One of the most well-known passages in Scripture is also a text that invokes a blend of longing mixed with conviction. Jesus’ soul-stirring-words at the close of Matthew’s gospel simultaneously causes our hearts to scream, “Yes” while our minds manufacture a stream of objections.

“Go therefore and make disciples of all nations, baptizing them in the name of the Father and of the Son and of the Holy Spirit, teaching them to observe all that I have commanded you.” (Matthew 28:19–20a ESV)

As Christians, making disciples is something we want to do but too often don’t. Consequently, we can find ourselves carrying this nagging sense of failure over our lack of disciple making, but this is not where we were meant to live. The catalyst to making the Great Commission our life’s actual mission flows both from the posture of our prayers and the direction of God’s presence.

The Importance of the Word “Go.”

The human propensity is to insulate and isolate ourselves with people just like us to the point that it becomes more and more difficult to do what Jesus has command us to do. This is why “Go” in verse 19 is an imperative. A tiny word with massive implications. It not only compels us to leave the comfort and safety of our disciple saturated social circles, but it also compels us to pray differently.

In surveying (albeit informally) the bulk of my evangelistic prayers, I have found that the ratio tends to favor prayers about God saving, and God bringing people to me. Neither is bad, but what I found all too scarce were prayers reflecting Jesus’ imperatives. My prayers don’t line up with Jesus’ call to action or His teaching about evangelistically driven prayer earlier in Matthew’s gospel.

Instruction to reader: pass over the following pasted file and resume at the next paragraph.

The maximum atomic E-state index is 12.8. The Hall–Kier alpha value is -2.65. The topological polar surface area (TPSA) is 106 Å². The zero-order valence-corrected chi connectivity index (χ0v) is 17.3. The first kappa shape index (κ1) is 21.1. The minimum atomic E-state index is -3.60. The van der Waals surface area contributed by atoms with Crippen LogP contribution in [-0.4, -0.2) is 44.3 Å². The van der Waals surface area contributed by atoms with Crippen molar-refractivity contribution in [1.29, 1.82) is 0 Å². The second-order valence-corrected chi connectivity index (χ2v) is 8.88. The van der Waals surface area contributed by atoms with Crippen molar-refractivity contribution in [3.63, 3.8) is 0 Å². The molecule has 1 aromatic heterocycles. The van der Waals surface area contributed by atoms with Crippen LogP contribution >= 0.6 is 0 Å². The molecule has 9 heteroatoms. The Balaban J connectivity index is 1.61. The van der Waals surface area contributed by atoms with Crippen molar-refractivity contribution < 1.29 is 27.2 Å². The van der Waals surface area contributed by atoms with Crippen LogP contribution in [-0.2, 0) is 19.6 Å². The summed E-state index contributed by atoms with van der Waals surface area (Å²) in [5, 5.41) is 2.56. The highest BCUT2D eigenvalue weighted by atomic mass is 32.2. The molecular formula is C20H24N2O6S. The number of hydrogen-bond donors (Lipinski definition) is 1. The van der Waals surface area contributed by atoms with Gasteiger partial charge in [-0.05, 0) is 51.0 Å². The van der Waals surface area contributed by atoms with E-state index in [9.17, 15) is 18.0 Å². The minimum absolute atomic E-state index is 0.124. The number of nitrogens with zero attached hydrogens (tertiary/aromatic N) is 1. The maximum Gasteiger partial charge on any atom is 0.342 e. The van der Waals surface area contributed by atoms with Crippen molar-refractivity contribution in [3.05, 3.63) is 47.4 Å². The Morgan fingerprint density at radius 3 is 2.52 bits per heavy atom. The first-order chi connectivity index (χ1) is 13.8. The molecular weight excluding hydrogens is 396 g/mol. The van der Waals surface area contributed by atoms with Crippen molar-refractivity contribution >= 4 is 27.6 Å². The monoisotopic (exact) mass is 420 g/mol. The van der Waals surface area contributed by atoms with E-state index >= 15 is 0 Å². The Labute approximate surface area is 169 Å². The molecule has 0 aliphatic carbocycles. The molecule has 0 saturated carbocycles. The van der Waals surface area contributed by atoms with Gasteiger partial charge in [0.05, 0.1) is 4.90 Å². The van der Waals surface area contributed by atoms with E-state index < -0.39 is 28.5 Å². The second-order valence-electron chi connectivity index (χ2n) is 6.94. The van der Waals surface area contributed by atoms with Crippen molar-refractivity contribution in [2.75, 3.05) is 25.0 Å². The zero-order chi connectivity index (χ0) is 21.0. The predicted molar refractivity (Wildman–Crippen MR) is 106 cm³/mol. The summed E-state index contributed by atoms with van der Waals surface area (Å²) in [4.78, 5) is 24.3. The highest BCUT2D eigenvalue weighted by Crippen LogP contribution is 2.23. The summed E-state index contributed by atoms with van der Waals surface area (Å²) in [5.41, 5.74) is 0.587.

Then he said to his disciples, “The harvest is plentiful, but the laborers are few; therefore pray earnestly to the Lord of the harvest to send out laborers into his harvest.” (Matthew 9:37–38, ESV)

So many Christians (myself included) are almost exclusively praying prayers in contrast to the explicit direction of the “Great Commission” (i.e.- “Lord send people my way”). The prayer that most naturally flows out of Matthew 28:19 is: “Lord, where do you want me to go?”

It seems that Jesus is calling us to reshape our prayers in a way that focuses less on God to bring them, and more on God sending us.

Jesus Gets It

Part of what makes these verses at the end of Matthew 28 so beautiful is what they tell us about Jesus. They clue us into the reality that He is well aware of the difficulties attached to this assignment.

It is clear that Jesus understands that making disciples requires a massive amount of confidence in the truth that we are not alone. The final few words of Matthew’s Gospel are not just pretty or poetic; they are the lifeblood of the mission that we have been entrusted with.

Jesus said, “And behold” (or you could say “And don’t miss this”) “I am with you always, to the end of the age.” That sounds comforting, and it is. Jesus is with me. However, these words are intended to provoke more than comfort. Jesus is on mission, and it’s impossible to continually experience Jesus’ nearness without embracing His mission. To grasp that the crucified and risen Lord of heaven and earth is with you is to understand that his presence is prodding you to invest yourself in the Great Commission wholeheartedly.

We go because we must. Going is essential. It is the mission you were created to fulfill.

Blog by David Lindell